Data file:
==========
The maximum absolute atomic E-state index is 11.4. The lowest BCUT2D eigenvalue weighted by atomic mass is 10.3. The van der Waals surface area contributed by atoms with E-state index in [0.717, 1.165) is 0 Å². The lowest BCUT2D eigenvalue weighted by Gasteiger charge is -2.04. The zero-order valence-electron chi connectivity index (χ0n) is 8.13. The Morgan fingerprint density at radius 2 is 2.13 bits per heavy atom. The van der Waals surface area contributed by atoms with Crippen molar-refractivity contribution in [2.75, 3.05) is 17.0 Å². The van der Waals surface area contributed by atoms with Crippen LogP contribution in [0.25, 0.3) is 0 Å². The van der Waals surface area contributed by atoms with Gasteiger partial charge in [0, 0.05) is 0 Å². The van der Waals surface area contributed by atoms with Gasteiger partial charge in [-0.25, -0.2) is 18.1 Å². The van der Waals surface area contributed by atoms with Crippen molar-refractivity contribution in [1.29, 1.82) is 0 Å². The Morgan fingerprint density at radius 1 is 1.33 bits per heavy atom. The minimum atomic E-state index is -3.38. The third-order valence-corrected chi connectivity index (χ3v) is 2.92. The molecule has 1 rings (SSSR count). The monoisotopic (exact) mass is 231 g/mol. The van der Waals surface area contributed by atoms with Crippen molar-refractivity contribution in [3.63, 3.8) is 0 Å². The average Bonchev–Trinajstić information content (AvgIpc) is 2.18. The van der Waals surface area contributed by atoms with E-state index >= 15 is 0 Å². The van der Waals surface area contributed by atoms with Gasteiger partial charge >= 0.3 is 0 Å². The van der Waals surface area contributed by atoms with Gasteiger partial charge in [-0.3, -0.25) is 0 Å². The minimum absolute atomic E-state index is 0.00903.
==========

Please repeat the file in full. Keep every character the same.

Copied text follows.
The maximum absolute atomic E-state index is 11.4. The lowest BCUT2D eigenvalue weighted by atomic mass is 10.3. The van der Waals surface area contributed by atoms with E-state index in [0.717, 1.165) is 0 Å². The lowest BCUT2D eigenvalue weighted by Gasteiger charge is -2.04. The zero-order valence-electron chi connectivity index (χ0n) is 8.13. The Morgan fingerprint density at radius 2 is 2.13 bits per heavy atom. The van der Waals surface area contributed by atoms with Crippen molar-refractivity contribution in [2.75, 3.05) is 17.0 Å². The van der Waals surface area contributed by atoms with Crippen LogP contribution in [0.25, 0.3) is 0 Å². The van der Waals surface area contributed by atoms with Gasteiger partial charge in [0, 0.05) is 0 Å². The van der Waals surface area contributed by atoms with Gasteiger partial charge in [-0.25, -0.2) is 18.1 Å². The van der Waals surface area contributed by atoms with Crippen molar-refractivity contribution in [1.29, 1.82) is 0 Å². The Morgan fingerprint density at radius 1 is 1.33 bits per heavy atom. The minimum atomic E-state index is -3.38. The third-order valence-corrected chi connectivity index (χ3v) is 2.92. The molecule has 1 rings (SSSR count). The monoisotopic (exact) mass is 231 g/mol. The van der Waals surface area contributed by atoms with Crippen molar-refractivity contribution in [3.63, 3.8) is 0 Å². The average Bonchev–Trinajstić information content (AvgIpc) is 2.18. The van der Waals surface area contributed by atoms with E-state index >= 15 is 0 Å². The van der Waals surface area contributed by atoms with Gasteiger partial charge >= 0.3 is 0 Å². The van der Waals surface area contributed by atoms with Gasteiger partial charge in [-0.3, -0.25) is 0 Å². The minimum absolute atomic E-state index is 0.00903.